The GED is America’s only high school equivalency diploma that’s recognized in all 50 states for both entry-level employment and college admission. Since 1942, high school drop-outs have taken the GED test to endorse their knowledge in five content areas: English language arts, writing, mathematics, science, and social studies. It’s estimated that the 19 million GED recipients nationwide cash in a $568,000 lifetime earnings advantage over their non-diploma colleagues. Preparing for this 7.5-hour test to pass with a minimum scaled score of 450 takes considerable effort though. That’s where GED teachers come into the picture to give students the test-taking skills needed to succeed. This unique education career allows teachers to help adults aged 19 or older fill any knowledge gaps before sitting down at one of 3,400 GED testing centers.
According to the Bureau of Labor Statistics, the 58,810 adult education professionals like GED teachers obtain an average yearly salary of $55,140, or $26.51 per hour. GED teachers can expect mean wages of $57,460 at junior colleges, $45,130 at vocational rehabilitation centers, $60,500 at high schools, and $56,010 at government agencies. The top-paying states for GED teachers are New York and Illinois with average salaries of $69,900 and $65,700 respectively.
Newly hired GED teachers with little instructional experience typically land in the bottom 10th percentile of earnings for yearly income around $29,420. However, it’s impossible teachers to advance their salary potential to $66,800 or higher. Some GED teachers become continuing education directors for an average salary of $83,836 on average. Those with a master’s degree could work as community college faculty for salaries from $46,858 to $96,120.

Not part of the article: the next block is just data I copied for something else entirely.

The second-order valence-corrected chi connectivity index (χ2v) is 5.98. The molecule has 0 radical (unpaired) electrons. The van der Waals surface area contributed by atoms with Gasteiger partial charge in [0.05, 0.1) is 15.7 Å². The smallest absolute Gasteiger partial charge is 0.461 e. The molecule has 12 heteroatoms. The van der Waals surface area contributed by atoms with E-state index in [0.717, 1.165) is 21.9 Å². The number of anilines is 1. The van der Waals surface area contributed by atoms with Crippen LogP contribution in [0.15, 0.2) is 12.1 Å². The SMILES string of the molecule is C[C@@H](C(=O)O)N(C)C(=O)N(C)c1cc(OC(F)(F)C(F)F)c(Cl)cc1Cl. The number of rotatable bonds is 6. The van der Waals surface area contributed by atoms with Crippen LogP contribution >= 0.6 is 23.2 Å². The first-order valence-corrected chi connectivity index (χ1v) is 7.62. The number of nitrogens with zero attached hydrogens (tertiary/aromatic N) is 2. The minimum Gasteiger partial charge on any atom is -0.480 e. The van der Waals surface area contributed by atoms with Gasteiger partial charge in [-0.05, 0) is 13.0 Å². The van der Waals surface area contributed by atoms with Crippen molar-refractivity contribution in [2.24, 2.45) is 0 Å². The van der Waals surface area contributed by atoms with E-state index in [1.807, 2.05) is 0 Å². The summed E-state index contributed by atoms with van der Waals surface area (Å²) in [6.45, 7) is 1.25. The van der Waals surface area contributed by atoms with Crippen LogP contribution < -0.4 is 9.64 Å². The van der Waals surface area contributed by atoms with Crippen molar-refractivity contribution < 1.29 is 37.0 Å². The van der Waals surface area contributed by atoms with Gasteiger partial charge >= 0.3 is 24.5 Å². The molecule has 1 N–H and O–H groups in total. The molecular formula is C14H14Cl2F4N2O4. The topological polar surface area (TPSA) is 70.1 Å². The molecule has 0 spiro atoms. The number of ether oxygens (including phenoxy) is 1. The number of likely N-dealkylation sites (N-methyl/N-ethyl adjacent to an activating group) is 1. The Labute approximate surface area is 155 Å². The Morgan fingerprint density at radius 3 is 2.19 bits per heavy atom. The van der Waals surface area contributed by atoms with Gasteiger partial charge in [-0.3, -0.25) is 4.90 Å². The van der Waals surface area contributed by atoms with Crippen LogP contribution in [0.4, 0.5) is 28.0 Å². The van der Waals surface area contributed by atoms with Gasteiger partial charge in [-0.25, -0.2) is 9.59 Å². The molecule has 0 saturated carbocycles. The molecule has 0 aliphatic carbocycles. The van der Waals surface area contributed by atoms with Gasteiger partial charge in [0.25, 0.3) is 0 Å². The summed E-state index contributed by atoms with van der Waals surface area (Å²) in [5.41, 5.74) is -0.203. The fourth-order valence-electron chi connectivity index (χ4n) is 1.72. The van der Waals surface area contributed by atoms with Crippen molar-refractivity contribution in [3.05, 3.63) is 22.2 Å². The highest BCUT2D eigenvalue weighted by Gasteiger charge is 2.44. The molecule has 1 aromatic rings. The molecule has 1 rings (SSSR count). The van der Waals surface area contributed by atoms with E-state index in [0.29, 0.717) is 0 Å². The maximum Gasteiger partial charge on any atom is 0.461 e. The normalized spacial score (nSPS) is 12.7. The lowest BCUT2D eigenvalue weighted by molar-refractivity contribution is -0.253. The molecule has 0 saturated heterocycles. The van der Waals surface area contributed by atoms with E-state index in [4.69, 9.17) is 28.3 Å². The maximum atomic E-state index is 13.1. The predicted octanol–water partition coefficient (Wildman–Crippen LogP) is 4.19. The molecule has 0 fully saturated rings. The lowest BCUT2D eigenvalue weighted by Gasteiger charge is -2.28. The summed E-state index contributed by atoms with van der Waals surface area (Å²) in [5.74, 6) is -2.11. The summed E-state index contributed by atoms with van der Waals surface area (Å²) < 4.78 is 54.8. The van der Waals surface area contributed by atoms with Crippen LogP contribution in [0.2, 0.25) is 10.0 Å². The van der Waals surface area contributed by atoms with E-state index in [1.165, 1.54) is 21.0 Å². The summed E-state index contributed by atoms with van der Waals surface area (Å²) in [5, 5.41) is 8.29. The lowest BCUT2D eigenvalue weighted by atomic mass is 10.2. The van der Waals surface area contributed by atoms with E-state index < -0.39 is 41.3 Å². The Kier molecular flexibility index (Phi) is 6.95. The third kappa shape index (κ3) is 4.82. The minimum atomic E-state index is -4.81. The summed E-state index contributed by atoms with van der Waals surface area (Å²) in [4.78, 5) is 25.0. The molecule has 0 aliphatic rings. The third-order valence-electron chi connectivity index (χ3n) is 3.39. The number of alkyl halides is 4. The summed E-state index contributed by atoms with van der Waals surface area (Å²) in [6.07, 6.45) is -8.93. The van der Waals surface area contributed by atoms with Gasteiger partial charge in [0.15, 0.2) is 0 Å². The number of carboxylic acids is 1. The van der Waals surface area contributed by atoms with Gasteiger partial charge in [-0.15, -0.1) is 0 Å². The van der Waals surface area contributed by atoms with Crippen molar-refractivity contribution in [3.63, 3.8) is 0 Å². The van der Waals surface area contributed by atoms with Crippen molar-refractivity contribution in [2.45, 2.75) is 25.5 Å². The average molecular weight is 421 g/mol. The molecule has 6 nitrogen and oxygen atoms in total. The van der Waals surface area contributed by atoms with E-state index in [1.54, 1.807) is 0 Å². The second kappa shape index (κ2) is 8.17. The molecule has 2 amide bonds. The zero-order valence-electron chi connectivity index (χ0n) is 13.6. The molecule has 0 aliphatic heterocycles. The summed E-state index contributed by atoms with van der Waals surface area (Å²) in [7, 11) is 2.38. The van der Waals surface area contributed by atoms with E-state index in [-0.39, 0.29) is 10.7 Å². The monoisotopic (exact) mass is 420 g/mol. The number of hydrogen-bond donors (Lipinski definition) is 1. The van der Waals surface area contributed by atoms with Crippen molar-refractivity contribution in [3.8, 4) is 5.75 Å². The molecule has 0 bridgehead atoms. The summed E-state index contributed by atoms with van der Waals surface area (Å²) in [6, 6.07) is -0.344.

GED teachers construct lesson plans in test review courses to support adults who need a second chance to complete the equivalent of a high school diploma. They’ll begin by assessing each student for potential learning challenges and adapting curriculum to suit their strengths. Their instruction covers content frequently found on the five GED sections along with basic test-taking methods for success. GED teachers must monitor students’ progress by giving informal practice exams and tweak their teaching for certain weak areas. They’ll use both printed textbooks and online software designed by companies like Kaplan or Edgenuity. In some cases, GED teachers also connect adults to career placement services or college admission offices.
Effectively preparing adults to take the GED requires unique pedagogical skills for reintroducing content basics to those who’ve been out of schooling for years. GED teachers need to be skilled communicators with the speaking and listening skills to explain abstract concepts easily and inform students of their development. Collaboration skills are important for organizing lessons with other teachers and taking input from administrators. GED teachers should be compassionate and patient when students struggle to grasp material or suffer undiagnosed disabilities. Being a GED teacher involves cultural sensitivity since adults will come from diverse racial, socioeconomic, and academic backgrounds. GED teachers also need good critical thinking, analytical, problem-solving, organizational, and classroom management skills.
Degree and Education Requirements